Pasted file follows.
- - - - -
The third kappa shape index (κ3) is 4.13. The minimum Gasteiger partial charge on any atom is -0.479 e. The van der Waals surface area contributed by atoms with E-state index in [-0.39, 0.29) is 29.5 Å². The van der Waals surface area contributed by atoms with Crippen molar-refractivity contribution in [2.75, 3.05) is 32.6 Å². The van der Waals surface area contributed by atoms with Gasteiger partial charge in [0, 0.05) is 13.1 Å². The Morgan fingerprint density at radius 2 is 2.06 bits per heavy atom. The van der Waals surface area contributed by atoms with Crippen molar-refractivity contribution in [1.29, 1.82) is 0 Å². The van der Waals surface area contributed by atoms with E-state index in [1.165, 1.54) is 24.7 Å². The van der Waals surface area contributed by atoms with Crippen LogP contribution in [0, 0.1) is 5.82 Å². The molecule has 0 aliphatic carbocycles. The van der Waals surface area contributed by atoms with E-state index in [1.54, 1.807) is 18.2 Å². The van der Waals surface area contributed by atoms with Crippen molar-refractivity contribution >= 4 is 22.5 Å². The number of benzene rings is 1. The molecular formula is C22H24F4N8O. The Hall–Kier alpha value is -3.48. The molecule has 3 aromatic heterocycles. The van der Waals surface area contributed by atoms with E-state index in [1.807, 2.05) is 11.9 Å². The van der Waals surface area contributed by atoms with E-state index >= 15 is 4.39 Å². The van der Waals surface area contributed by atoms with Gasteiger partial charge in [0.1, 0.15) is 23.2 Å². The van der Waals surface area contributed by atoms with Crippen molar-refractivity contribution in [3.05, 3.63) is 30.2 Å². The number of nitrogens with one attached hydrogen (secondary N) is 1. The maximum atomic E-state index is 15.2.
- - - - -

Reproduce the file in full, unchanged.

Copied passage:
The third kappa shape index (κ3) is 4.13. The minimum Gasteiger partial charge on any atom is -0.479 e. The van der Waals surface area contributed by atoms with E-state index in [-0.39, 0.29) is 29.5 Å². The van der Waals surface area contributed by atoms with Crippen molar-refractivity contribution in [2.75, 3.05) is 32.6 Å². The van der Waals surface area contributed by atoms with Gasteiger partial charge in [0, 0.05) is 13.1 Å². The Morgan fingerprint density at radius 2 is 2.06 bits per heavy atom. The van der Waals surface area contributed by atoms with Crippen molar-refractivity contribution in [1.29, 1.82) is 0 Å². The van der Waals surface area contributed by atoms with E-state index in [1.165, 1.54) is 24.7 Å². The van der Waals surface area contributed by atoms with Crippen LogP contribution in [0, 0.1) is 5.82 Å². The molecule has 0 aliphatic carbocycles. The van der Waals surface area contributed by atoms with E-state index in [1.54, 1.807) is 18.2 Å². The van der Waals surface area contributed by atoms with Crippen molar-refractivity contribution >= 4 is 22.5 Å². The number of benzene rings is 1. The molecular formula is C22H24F4N8O. The Hall–Kier alpha value is -3.48. The molecule has 3 aromatic heterocycles. The van der Waals surface area contributed by atoms with E-state index in [1.807, 2.05) is 11.9 Å². The van der Waals surface area contributed by atoms with E-state index >= 15 is 4.39 Å². The van der Waals surface area contributed by atoms with Gasteiger partial charge in [0.1, 0.15) is 23.2 Å². The van der Waals surface area contributed by atoms with Crippen molar-refractivity contribution in [3.05, 3.63) is 30.2 Å². The number of nitrogens with one attached hydrogen (secondary N) is 1. The maximum atomic E-state index is 15.2.